As the document that tracks the ownership structure of your company, your cap table (or capitalization table) should display the full list of individuals, institutions and other entities that have an ownership stake in your company. Yet, while it sounds simple in theory, maintaining accurate records regarding each shareholder’s security holdings has the potential to become quite complex. To help you avoid some common pitfalls, here are a few cap table management tips to consider.
1. Understand Option Pricing
When founders first begin to issue equity in a company, they often choose to grant options. One of the challenges of these grants for private companies is setting a fair price for the options.
Under the US Internal Revenue Code (IRC), incentive stock options (ISOs) must be granted with a strike price equal to or greater than the fair market value of common stock.1 Granting options too low could result in tax penalties for employees, excess costs incurred by the company and holdups during an acquisition or IPO. Conversely, if you grant options too high, employees may miss out on value they may have otherwise received.
To set a proper option value for cap table management purposes, private companies may want to consider obtaining annual 409A valuations from a reputable valuation provider. By determining the fair market value of your common stock, a 409A valuation helps set the strike price for your option grants and may prevent your cap table values from being called into question.
2. Understand the Regulatory Environment
To make sure the information on your cap table remains accurate and verifiable, you may need to comply with various different regulations. These may include:
- ISO $100,000 limits, which stipulate how many options can vest in a given calendar year to qualify for certain tax treatment.2
- IRC 409A regulations, which require some companies to conduct a formal valuation at least once a year to determine an appropriate strike price for options.2
- ASC 718, which is an accounting requirement for measuring and recording the expense associated with issuing equity-based compensation.2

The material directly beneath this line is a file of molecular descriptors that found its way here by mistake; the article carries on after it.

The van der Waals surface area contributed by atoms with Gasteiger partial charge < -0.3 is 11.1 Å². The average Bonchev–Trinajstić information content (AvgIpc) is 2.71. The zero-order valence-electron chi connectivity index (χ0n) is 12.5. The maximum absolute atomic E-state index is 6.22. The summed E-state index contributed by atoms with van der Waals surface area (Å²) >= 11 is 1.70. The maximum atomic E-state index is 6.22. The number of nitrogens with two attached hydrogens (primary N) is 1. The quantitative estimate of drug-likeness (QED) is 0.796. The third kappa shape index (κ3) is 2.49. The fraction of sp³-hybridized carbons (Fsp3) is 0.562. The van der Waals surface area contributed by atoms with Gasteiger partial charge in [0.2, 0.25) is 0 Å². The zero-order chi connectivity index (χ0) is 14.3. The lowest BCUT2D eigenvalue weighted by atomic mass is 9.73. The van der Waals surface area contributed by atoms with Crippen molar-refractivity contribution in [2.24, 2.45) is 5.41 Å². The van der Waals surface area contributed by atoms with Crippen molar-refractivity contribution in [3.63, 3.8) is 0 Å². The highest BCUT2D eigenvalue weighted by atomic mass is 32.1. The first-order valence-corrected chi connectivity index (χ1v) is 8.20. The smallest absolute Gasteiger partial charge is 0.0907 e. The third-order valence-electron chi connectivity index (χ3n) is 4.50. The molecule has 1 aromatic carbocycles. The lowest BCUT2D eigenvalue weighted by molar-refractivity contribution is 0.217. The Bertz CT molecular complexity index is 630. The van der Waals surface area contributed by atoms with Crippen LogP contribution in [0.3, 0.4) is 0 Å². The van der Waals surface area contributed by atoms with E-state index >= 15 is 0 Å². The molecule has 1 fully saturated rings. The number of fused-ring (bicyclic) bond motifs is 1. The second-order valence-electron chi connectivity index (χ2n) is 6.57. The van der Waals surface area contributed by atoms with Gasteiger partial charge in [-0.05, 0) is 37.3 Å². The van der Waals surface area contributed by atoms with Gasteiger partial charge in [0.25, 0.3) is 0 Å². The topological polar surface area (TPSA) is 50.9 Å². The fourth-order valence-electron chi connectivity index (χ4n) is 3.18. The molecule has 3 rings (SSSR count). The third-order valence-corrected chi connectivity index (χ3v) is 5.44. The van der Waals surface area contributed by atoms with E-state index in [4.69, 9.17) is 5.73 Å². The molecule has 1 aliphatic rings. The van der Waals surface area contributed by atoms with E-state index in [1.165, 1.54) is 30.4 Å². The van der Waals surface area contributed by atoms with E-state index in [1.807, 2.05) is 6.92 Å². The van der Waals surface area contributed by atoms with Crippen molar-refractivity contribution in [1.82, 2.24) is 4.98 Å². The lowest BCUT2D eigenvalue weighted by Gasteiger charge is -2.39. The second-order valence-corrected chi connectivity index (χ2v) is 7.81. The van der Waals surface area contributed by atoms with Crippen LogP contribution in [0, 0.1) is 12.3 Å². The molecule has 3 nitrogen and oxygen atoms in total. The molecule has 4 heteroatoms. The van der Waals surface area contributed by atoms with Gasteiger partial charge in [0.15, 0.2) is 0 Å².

- Rule 701, which exempts some companies from registering with the Securities and Exchange Commission (SEC) before issuing equity-based compensation.3
- 83(b) elections, which may allow certain employees to file an election within 30 days of receiving restricted stock awards (RSAs) to obtain preferential tax treatment on the sale of their equity.2
To understand which regulations apply to you, consider consulting with a legal advisor.
3. Learn How to Analyze the Impact of a Financing Round
When a company raises a new round of financing, it will generally issue a new round of equity-based awards, such as preferred stock or convertible debt.
Preferred stock awards may have terms that govern an investor’s liquidation preferences, participation rights and participation caps. Similarly, convertible notes (such as KISS notes and SAFE notes) may include provisions outlining conversion caps, conversion discounts and warrant coverage. These provisions can sometimes mask how much dilution may result from the conversion.
To understand how a potential financing round will affect the cap table, it is important to model different scenarios and combinations of terms. Without this analysis, you may unknowingly give up more value in the company than intended.